In my short bio below it mentions that I spend most of my off time restoring portions of our house, which is more than 50 years old. This is both a hobby and a necessity. The challenge of updating a mid-20th century structure to be practical in the first quarter of the 21st century is particularly appealing to my Stone-Campbell nature. After living in this old house for more than a decade, I can confidently say that I have been involved in every area of construction and repair. In other words, I know my way around every aisle at the home improvement store. My favorite project is electrical. The wiring in our house is so old that we still have an actual fuse box with fuses. Whenever I make an upgrade to the wiring, it stands out. Those who lived in the house before me did not have as many electrical appliances as we do in this century. With every electrical project I can customize the house to our needs. I have installed outlets and lights where there were none. I have upgraded single pole switches to three-way switches and upgraded three-way switches to four-way switches. Mapping out the plan for wiring and then building it is gratifying. Some people build model ships in bottles, but I prefer to build circuits.
I have been asked if I am nervous working on electrical service. I am only ever nervous when I put in the fuse and let electricity flow into my work. There is no call for worry when I am working on a “dead circuit.” As long as power is not running through the circuit I can do anything with the wiring. It may or may not follow National Electrical Code. It might even be wrong. I may think it will work, but I won’t know for sure until the primal force of electricity flows into my circuit. Electricity is the final judge of my work. It is a demanding and impartial judge. If my work is lacking, then electricity will let me know. Often it means that a switch doesn’t operate or the lights do not work. On rare occasions, sparks fly. Electricity bears no grudge. It is not personal. The invisible power is notifying me in the appropriate way that my work is unworthy.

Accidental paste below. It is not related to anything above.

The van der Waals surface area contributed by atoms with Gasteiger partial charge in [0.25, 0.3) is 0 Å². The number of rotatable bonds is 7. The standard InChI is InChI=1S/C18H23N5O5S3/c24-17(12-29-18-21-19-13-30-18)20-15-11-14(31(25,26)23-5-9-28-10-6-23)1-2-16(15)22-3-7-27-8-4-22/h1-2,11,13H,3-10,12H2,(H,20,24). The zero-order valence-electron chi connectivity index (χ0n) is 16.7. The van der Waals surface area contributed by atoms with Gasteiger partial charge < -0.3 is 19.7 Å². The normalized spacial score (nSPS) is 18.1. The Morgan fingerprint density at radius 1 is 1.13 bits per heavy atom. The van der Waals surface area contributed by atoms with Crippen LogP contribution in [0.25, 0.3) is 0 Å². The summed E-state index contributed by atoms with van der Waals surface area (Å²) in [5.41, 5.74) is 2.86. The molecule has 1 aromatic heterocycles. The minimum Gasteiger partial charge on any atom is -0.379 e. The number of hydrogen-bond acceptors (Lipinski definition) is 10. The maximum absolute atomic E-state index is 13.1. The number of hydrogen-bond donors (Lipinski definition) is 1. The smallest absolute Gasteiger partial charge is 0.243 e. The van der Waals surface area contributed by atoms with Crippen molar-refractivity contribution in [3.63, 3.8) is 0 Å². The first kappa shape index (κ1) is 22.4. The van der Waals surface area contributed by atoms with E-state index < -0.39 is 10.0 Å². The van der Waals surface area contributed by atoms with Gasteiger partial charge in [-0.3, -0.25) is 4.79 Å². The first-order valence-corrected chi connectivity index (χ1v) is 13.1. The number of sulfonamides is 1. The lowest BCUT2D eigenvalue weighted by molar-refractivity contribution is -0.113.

This has nothing to do with “The Code.” Electricity is greater than code. When I was a gopher electrician (that is the unofficial rank below apprentice), I saw master electricians staring in bewilderment at a glowing red hot breaker box connection. They and their crew were checking their work and verifying that they religiously followed the code. They had. However, electricity had not read the same code. All electrical codes are a way of making electrical systems safer, but they cannot tame electricity. The power of electricity does what it does even if the code is not followed absolutely. This is the lesson that a 50-year-old house teaches you. Having a ground circuit is safer, and it is required by current codes, but electricity will still work without a ground. Most of the outlets in my house lack that ground circuit, but we are not in the dark. One does not simply tell electricity to follow the code.
When you are a preacher or teacher, every experience becomes a raw material for teaching. I hope the implications of this analogy are obvious and you might come up with your own in your messages. I would love to hear them. Here are some of my favorites:
Our structures are pointless without the Holy Spirit. We can draw up our ecclesiastical blueprints and worship orders and follow them perfectly, but until our fellowship and worship contains the power of the Holy Spirit, they might as well be dead (Ezek 37).
The written code is not a way to manipulate the power of God. There is no doubt that the law is important, useful, and meaningful (Rom 7:12; 1 Tim 1:8). Yet, reliance on strict observance of law and regulations to develop righteousness is incomplete (Gal 3:10; Col 2:23). In the Sermon on the Mount, Jesus called us to a practical, empowered way of living (Matt 5-7). We can endlessly fuss over the rules and regulations, but until we take a risk and trust in Christ’s invitation to put his words into practice, our faith will only be in our ability to interpret words and not in the wild, untamed Word of God.
God’s judgment of our work and behavior is superior to what others think. I suspect that Paul was making a similar statement in 1 Cor 3:12-15. We all live within a judgmental culture that shames, scorns, and approves. Social media is the latest iteration of our tendency to like and unlike the actions and comments of others. We can be as fickle as Star-Belly Sneetches. Like fire, or electricity, God’s judgment judges our work for what it truly is and not on the approval of others.